Can my landlord make me get rid of my cats?

I have received a letter from my landlord telling me to remove my cats from the premises. The landlord stated that because their litter box was a little dirty that I am failing to comply with the lease and keep the place clean. This is the first problem with the cats that the landlord has ever mentioned in the 6 months I have lived here. The lease had stated that we could have 2 cats but it also said that the landlord reserves the right to revoke consent to have pets. I was wondering if there is any way I could possibly keep my cats and my apartment?

Asked on October 17, 2011 under Real Estate Law, Massachusetts


SJZ, Member, New York Bar / FreeAdvice Contributing Attorney

Answered 9 years ago | Contributor

You have to look to the lease. If the lease states that the landlord can revoke consent to have cats, that would imply that even if he/she has no good reason or even if the cats have not caused problems, he or she can tell you to get rid of them--and if you don't you'd be in breach of the lease and therefore could potentially be evicted. This clause or paragraph is critical, since it could itself mean that you are only allowed to have cats so long as the landlord lets you. Also, if  there is a  housekeeping or hygiene or cleanliness requirement in the lease and you violate it, that could also provide grounds for eviction--though in that case, if you keep the premises sufficiently clean (i.e. don't violate whatever the requirements or standards are) you should be able to have the cats.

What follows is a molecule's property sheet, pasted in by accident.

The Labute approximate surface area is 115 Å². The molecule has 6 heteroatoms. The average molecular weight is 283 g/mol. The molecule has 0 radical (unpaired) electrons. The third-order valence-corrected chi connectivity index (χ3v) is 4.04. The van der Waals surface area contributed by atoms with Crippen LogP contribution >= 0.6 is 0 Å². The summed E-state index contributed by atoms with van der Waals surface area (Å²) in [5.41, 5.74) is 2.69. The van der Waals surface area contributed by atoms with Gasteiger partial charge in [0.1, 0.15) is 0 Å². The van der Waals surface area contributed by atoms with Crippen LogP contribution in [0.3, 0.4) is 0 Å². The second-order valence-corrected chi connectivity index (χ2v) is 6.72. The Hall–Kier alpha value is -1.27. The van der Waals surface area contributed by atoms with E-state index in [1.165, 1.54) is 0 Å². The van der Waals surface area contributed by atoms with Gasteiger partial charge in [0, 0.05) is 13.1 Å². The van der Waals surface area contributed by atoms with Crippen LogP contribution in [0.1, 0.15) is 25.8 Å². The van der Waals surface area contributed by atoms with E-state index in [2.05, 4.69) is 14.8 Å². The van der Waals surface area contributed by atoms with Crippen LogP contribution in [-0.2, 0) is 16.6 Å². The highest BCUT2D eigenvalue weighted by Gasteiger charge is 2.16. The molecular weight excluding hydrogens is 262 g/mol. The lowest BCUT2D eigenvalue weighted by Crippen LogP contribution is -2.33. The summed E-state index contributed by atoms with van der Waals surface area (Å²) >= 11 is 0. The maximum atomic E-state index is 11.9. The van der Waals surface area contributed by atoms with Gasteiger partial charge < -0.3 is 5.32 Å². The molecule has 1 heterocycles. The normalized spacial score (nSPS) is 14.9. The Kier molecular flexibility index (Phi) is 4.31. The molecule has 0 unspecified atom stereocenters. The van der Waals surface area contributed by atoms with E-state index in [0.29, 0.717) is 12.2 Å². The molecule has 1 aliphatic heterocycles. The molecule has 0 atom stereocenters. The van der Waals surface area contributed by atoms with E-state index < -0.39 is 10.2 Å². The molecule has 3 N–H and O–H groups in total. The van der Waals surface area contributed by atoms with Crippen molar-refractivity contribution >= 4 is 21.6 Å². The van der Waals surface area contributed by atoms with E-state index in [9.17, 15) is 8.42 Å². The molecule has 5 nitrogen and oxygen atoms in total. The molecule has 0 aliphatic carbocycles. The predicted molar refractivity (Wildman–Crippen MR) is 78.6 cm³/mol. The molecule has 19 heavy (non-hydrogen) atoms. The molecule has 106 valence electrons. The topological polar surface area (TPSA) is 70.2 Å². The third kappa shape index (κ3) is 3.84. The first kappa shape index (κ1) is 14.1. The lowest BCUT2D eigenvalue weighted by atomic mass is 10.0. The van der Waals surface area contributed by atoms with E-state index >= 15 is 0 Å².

Since the language of the contract or lease is what controls here, you should bring it to an attorney to review with you, so you can understand exactly what your and your landlord's rights are.

IMPORTANT NOTICE: The Answer(s) provided above are for general information only. The attorney providing the answer was not serving as the attorney for the person submitting the question or in any attorney-client relationship with such person. Laws may vary from state to state, and sometimes change. Tiny variations in the facts, or a fact not set forth in a question, often can change a legal outcome or an attorney's conclusion. Although has verified the attorney was admitted to practice law in at least one jurisdiction, he or she may not be authorized to practice law in the jurisdiction referred to in the question, nor is he or she necessarily experienced in the area of the law involved. Unlike the information in the Answer(s) above, upon which you should NOT rely, for personal advice you can rely upon we suggest you retain an attorney to represent you.